12. It is also material to see that the BDA, after preparing the scheme, shall draw up a notification stating the fact of a scheme having been made and the limits of the area comprised therein, and naming a place where particulars of the scheme, a map of the area comprised therein, a statement specifying the land which is proposed to be acquired, for being seen at all reasonable hours, under Section 17(1) of the BDA Act.

It is not the case of the petitioners that the BDA did not draw any notification nor is it contended that the notification did not contain all those particulars nor was it contended that the scheme and the map were not kept for inspection. In the absence of any pleading in this behalf, it is not open to the petitioners to contend that the scheme was not prepared in accordance with Sections 15 and 16 of the BDA Act.

In LARSEN & TOUBRO LTD. v. STATE OF GUJRAT, the Supreme Court considering the consequences of want of particulars in the pleading has held as follows:

"It is not enough to allege that a particular rule or any provision has no been complied with. It is a requirement of good pleading to give details, i.e., particulars as to why it is alleged that there is non-compliance with a statutory requirement. Ordinarily, no notice can be taken on such an allegation which is devoid of any particular. No issue can be raised on a plea the foundation of which is lacking. Even where rule nisi is issued, it is not always for the department to justify its action when the Court finds that a plea has been advanced without any substance, though ordinarily the department may have to place its full cards before the Court."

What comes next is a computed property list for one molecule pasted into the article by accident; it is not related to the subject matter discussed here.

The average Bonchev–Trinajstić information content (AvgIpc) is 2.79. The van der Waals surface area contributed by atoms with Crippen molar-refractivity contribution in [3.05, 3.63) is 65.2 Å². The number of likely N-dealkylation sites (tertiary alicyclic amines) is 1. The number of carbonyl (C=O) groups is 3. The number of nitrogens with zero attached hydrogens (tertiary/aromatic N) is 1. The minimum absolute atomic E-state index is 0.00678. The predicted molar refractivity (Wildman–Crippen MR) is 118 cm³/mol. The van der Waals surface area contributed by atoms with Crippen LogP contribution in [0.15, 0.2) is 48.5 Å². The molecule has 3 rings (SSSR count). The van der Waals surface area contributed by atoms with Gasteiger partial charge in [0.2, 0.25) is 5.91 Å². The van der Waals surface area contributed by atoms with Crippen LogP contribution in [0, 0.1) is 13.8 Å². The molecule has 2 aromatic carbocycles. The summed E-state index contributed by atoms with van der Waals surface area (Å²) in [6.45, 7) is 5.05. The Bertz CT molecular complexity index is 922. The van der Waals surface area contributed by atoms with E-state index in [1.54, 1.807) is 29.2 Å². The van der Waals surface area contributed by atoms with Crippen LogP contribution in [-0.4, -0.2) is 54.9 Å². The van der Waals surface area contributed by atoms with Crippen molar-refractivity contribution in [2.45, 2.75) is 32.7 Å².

As stated supra, the pleading lacks particulars regarding the notification, exhibition of scheme and the map at a named place for inspection. In the absence of such pleading, there is no justification for the petitioners to contend that the scheme was not prepared in accordance with Sections 15 and 16 of the BDA Act.